Are your standards slipping? What’s the overall feel in your department or business? How’s the energy on a daily basis – good, bad, ok but a little low? Are you proud of the work your folks put out, concerned, or hoping and waiting for it to turn around and get better?
Once things start to slip a little, they generally continue to slip. Over time we tend to adjust. We stop striving, we coast a little, we put our attention on something else. We don’t notice it at first, but after a while we realize things are really out of sync and we wonder how it got so bad so quickly.
Well, it didn’t. People don’t suddenly stop caring either. They don’t just wake up one day and decide to never again give their full effort. But us humans will give 99% effort of the day before. Think about that. A difference of only 1% less effort, less energy, less engagement. That’s barely noticeable. In fact, if it went right back up to 100% the following day, we’d never even notice the blip. Likewise, if it drops another 1%, we’ll likely never feel it. Until we do…
My car started running rough a month or two ago. It started off intermittently. I thought it was just a bad tank of gas at first. It would hesitate, idle roughly, or even die at stoplights. Then it would be fine for a few weeks. But the gaps between kept getting closer and closer until, one day out of the blue (not really) it started to run poorly all the time.
At 80,000 miles I figured it was due for a tune up. The manufacture says it goes 100,000 miles before it needs spark plugs. The forums say real world is more like 60-80,000 miles. Theoretical is nice, but it doesn’t help my car run better. $20 worth of spark plugs and 30 minutes of effort and it’s running great again.
Most striking wasn’t that it was idling and accelerating smoothly again – I expected that. No, the biggest surprise was how much better it runs. It accelerates quicker and revs more freely. Going from bad to acceptable was expected. But the subtle yet noticeable difference between acceptable and really good was actually a bit astonishing.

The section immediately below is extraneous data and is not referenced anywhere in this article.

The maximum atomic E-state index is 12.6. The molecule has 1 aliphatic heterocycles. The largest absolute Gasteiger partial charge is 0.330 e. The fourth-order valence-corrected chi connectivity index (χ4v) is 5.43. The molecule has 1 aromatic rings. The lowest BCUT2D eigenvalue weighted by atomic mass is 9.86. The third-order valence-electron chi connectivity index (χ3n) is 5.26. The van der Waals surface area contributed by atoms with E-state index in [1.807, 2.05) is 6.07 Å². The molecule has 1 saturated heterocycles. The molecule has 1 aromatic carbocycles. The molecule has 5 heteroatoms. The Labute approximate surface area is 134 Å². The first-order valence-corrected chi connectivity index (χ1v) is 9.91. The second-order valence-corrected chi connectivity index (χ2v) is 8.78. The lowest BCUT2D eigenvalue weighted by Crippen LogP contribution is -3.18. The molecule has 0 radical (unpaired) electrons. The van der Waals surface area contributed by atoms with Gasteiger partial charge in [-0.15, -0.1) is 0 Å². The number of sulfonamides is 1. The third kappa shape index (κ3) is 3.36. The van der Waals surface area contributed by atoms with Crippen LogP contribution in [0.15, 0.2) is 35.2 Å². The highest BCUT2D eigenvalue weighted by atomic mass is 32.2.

It was that 1% difference. I never noticed when it slipped from great to good, but I did notice good to poor. That has me really wondering about my own leadership. I would notice if my area suddenly performed poorly, but would it really catch my attention if it gradually declined to acceptable?
Would I notice if the energy was consistently getting a little worse? Would I notice if overall customer service slipped a little? Could I tell the difference if my team had tapered over time to being mostly engaged?
I’m not so sure I could and that has me worried. Tuning up our leadership is not quite as easy as changing spark plugs, but probably needs to be done regularly. So what can I, you, or any leader do about it? Hmmm. A few thoughts come to mind and I’d love to get your perspective:
Discuss your vision and ideals. A lot. More than you think your need to. Your vision should excite you, so use that enthusiasm to get others on board and understand your expectations. They don’t have to have your passion (it’s nice if they do) but they do need to be completely clear on where you stand and the level of performance you want.
Be straight forward and tell the team your concerns that standards could slip over time. Tell them that you’ll be more involved and have more feedback. Not to be nitpicky or a micromanager, but because you care. You want them to be at their best. You want the team at its best. You want to be at your best.
Ask for feedback from the team about your own performance. Do you seem different lately? Do you have less energy or seem less engaged? Maybe they’ll tell you and maybe they won’t, but you owe it to them and yourself to ask. [Quick caveat: never ask for feedback if you are not 100% willing to consider it and do something about it.]
Shatter isolation by getting the team involved in cross-functional projects, both within the team and throughout the organization. It helps prevent a narrowing view and helps invigorate things with new ideas.
Ask the questions about what’s going great and what could improve regularly. Don’t expect people to come to you. Go to them.